Green Bottle Flies
Appearance and Size Facts
- Also called green blow flies
- Common and slightly larger than house flies
- Brilliant, metallic green to green-golden coloration with black markings
- Wings are clear with light brown veins; the legs and antennae are black
- Other species can be blue, gold, or black, all retaining a metallic sheen
- Size: Range from 1/4 to 3/8 inch in length
- Very common around dumpsters, as they lay eggs almost always in dead or rotting flesh
Behavior and Habitat of Green Bottle Flies
Green bottle flies are scavengers and are part of the decomposition process. They lay a mass of up to 180 eggs in wounds, carcasses, or necrotic tissue. Pale yellow or grayish-white larvae hatch in half a day to three days, and begin feeding on the decomposing animal matter they were hatched in. They are fully grown in two to ten days, when they will seek soil (in which they will burrow) to pupate. The adults emerge to mate, beginning the cycle again. During cold weather, pupae and adults can hibernate until warmer temperatures revive them. Green bottle flies are poikilothermic, which means that their development and size is directly impacted by the temperature at the time of their development. The green bottle fly is very common around dumpsters. It lays its eggs almost exclusively in dead or rotting flesh. It is usually the first insect attracted to a fresh carcass, sometimes within minutes of death. Maggots from these flies are used by Forensic Entomologists to establish the time of death. Green bottle fly maggots are also used for human wound treatment where wound healing is not occurring. Maggots are placed in the wound to promote new tissue growth, which occurs by the maggots feeding on the dead tissue and bacteria in the wound but also by the maggots producing an antimicrobial enzyme to prevent future infection.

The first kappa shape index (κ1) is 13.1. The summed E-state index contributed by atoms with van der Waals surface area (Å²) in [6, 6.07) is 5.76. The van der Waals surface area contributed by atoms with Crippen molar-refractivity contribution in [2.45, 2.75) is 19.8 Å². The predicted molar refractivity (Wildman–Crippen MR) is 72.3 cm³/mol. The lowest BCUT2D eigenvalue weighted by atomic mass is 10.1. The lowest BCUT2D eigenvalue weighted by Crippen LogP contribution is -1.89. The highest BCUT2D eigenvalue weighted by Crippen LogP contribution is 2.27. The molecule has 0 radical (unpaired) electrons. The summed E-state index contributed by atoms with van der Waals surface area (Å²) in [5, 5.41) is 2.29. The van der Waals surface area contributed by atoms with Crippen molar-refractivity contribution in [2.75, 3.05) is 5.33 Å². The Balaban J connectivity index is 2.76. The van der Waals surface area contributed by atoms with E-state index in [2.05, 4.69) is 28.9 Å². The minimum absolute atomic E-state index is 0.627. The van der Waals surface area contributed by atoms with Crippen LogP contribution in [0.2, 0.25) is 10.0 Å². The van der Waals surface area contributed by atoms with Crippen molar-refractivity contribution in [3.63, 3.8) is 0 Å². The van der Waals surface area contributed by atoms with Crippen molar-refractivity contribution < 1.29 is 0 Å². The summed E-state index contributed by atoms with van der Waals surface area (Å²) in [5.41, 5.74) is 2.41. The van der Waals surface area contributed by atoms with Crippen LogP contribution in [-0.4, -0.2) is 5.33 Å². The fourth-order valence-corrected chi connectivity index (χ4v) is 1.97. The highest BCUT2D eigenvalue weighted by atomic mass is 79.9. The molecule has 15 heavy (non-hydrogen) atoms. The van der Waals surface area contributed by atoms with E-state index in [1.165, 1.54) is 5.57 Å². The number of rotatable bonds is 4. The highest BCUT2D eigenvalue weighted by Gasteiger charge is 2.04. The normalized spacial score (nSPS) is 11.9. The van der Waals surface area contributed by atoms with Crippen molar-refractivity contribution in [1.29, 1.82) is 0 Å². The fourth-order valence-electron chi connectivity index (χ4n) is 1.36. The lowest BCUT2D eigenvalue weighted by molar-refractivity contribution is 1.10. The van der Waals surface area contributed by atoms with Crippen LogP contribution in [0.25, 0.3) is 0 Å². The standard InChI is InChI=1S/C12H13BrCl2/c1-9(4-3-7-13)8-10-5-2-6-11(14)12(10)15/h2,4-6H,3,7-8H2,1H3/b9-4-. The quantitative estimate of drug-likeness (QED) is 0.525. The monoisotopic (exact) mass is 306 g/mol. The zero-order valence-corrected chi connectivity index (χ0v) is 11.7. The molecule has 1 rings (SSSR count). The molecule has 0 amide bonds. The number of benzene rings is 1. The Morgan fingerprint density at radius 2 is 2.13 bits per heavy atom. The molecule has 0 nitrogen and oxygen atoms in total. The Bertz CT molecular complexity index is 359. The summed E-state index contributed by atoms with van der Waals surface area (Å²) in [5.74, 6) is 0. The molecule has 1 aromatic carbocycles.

Signs of Infestation of Green Bottle Flies
The most common signs of green bottle flies are either the adults themselves or their larvae.
Tips for Prevention of Green Bottle Flies
Eliminating the feeding and breeding sites of these insects should eliminate their population so look in trash cans and rotting meat or vegetables.
Green Bottle Fly Gallery
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